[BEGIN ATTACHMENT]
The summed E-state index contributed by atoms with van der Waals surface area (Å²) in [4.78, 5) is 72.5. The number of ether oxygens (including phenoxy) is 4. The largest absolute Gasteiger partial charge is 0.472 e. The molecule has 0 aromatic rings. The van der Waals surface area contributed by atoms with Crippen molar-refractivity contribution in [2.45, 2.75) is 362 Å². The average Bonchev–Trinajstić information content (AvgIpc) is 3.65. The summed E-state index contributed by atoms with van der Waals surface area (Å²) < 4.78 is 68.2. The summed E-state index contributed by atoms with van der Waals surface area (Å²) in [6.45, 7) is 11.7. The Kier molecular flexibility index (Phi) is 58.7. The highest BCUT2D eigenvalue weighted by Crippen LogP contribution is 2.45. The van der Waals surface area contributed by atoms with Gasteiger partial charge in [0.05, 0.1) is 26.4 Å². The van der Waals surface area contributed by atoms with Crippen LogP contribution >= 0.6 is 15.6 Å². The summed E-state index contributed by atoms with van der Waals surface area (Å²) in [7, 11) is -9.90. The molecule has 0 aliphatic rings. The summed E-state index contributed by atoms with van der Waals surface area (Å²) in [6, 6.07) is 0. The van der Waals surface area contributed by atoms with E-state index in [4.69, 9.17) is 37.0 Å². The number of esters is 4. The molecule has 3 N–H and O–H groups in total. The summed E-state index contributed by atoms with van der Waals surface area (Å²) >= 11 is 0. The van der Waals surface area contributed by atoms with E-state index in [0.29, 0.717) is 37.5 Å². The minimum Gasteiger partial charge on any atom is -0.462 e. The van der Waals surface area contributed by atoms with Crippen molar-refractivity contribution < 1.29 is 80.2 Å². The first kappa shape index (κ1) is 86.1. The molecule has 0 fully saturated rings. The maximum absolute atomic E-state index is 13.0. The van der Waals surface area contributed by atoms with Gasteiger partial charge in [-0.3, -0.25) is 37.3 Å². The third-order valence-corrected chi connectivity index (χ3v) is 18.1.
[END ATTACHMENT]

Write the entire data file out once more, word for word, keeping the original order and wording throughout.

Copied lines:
The summed E-state index contributed by atoms with van der Waals surface area (Å²) in [4.78, 5) is 72.5. The number of ether oxygens (including phenoxy) is 4. The largest absolute Gasteiger partial charge is 0.472 e. The molecule has 0 aromatic rings. The van der Waals surface area contributed by atoms with Crippen molar-refractivity contribution in [2.45, 2.75) is 362 Å². The average Bonchev–Trinajstić information content (AvgIpc) is 3.65. The summed E-state index contributed by atoms with van der Waals surface area (Å²) < 4.78 is 68.2. The summed E-state index contributed by atoms with van der Waals surface area (Å²) in [6.45, 7) is 11.7. The Kier molecular flexibility index (Phi) is 58.7. The highest BCUT2D eigenvalue weighted by Crippen LogP contribution is 2.45. The van der Waals surface area contributed by atoms with Gasteiger partial charge in [0.05, 0.1) is 26.4 Å². The van der Waals surface area contributed by atoms with Crippen LogP contribution >= 0.6 is 15.6 Å². The summed E-state index contributed by atoms with van der Waals surface area (Å²) in [7, 11) is -9.90. The molecule has 0 aliphatic rings. The summed E-state index contributed by atoms with van der Waals surface area (Å²) in [6, 6.07) is 0. The van der Waals surface area contributed by atoms with E-state index in [4.69, 9.17) is 37.0 Å². The number of esters is 4. The molecule has 3 N–H and O–H groups in total. The summed E-state index contributed by atoms with van der Waals surface area (Å²) >= 11 is 0. The van der Waals surface area contributed by atoms with E-state index in [0.29, 0.717) is 37.5 Å². The minimum Gasteiger partial charge on any atom is -0.462 e. The van der Waals surface area contributed by atoms with Crippen molar-refractivity contribution < 1.29 is 80.2 Å². The first kappa shape index (κ1) is 86.1. The molecule has 0 fully saturated rings. The maximum absolute atomic E-state index is 13.0. The van der Waals surface area contributed by atoms with Gasteiger partial charge in [-0.3, -0.25) is 37.3 Å². The third-order valence-corrected chi connectivity index (χ3v) is 18.1.